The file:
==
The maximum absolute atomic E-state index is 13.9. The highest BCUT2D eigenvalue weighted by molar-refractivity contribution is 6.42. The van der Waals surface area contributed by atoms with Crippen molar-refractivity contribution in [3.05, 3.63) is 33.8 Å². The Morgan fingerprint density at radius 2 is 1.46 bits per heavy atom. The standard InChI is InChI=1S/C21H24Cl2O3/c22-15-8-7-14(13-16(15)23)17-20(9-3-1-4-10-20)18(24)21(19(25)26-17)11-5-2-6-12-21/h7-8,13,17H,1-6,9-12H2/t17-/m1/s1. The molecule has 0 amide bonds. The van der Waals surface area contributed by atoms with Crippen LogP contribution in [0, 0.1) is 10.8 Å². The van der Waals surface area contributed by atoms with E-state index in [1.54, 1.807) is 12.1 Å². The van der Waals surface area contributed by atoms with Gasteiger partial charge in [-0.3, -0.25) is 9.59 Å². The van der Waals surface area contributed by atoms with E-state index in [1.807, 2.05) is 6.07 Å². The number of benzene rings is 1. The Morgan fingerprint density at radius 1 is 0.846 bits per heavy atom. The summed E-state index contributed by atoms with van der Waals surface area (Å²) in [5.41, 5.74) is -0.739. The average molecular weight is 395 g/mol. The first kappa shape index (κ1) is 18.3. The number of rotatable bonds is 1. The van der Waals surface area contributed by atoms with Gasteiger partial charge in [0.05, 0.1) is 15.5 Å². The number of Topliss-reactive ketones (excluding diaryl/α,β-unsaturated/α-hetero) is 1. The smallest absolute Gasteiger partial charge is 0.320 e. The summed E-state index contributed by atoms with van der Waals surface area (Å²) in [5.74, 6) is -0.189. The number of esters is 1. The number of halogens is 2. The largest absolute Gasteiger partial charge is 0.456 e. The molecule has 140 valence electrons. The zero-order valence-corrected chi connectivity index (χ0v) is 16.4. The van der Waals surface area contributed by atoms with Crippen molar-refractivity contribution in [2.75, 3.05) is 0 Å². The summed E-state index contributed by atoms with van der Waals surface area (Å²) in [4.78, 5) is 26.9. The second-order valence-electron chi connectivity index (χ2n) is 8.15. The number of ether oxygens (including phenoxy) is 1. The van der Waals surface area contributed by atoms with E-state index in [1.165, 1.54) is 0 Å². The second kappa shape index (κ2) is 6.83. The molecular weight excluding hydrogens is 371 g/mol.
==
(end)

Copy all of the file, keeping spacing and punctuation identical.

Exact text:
The maximum absolute atomic E-state index is 13.9. The highest BCUT2D eigenvalue weighted by molar-refractivity contribution is 6.42. The van der Waals surface area contributed by atoms with Crippen molar-refractivity contribution in [3.05, 3.63) is 33.8 Å². The Morgan fingerprint density at radius 2 is 1.46 bits per heavy atom. The standard InChI is InChI=1S/C21H24Cl2O3/c22-15-8-7-14(13-16(15)23)17-20(9-3-1-4-10-20)18(24)21(19(25)26-17)11-5-2-6-12-21/h7-8,13,17H,1-6,9-12H2/t17-/m1/s1. The molecule has 0 amide bonds. The van der Waals surface area contributed by atoms with Crippen LogP contribution in [0, 0.1) is 10.8 Å². The van der Waals surface area contributed by atoms with E-state index in [1.54, 1.807) is 12.1 Å². The van der Waals surface area contributed by atoms with Gasteiger partial charge in [-0.3, -0.25) is 9.59 Å². The van der Waals surface area contributed by atoms with E-state index in [1.807, 2.05) is 6.07 Å². The number of benzene rings is 1. The Morgan fingerprint density at radius 1 is 0.846 bits per heavy atom. The summed E-state index contributed by atoms with van der Waals surface area (Å²) in [5.41, 5.74) is -0.739. The average molecular weight is 395 g/mol. The first kappa shape index (κ1) is 18.3. The number of rotatable bonds is 1. The van der Waals surface area contributed by atoms with Gasteiger partial charge in [0.05, 0.1) is 15.5 Å². The number of Topliss-reactive ketones (excluding diaryl/α,β-unsaturated/α-hetero) is 1. The smallest absolute Gasteiger partial charge is 0.320 e. The summed E-state index contributed by atoms with van der Waals surface area (Å²) in [5.74, 6) is -0.189. The number of esters is 1. The number of halogens is 2. The largest absolute Gasteiger partial charge is 0.456 e. The molecule has 140 valence electrons. The zero-order valence-corrected chi connectivity index (χ0v) is 16.4. The van der Waals surface area contributed by atoms with Crippen molar-refractivity contribution in [2.75, 3.05) is 0 Å². The summed E-state index contributed by atoms with van der Waals surface area (Å²) in [4.78, 5) is 26.9. The second-order valence-electron chi connectivity index (χ2n) is 8.15. The number of ether oxygens (including phenoxy) is 1. The van der Waals surface area contributed by atoms with E-state index in [1.165, 1.54) is 0 Å². The second kappa shape index (κ2) is 6.83. The molecular weight excluding hydrogens is 371 g/mol.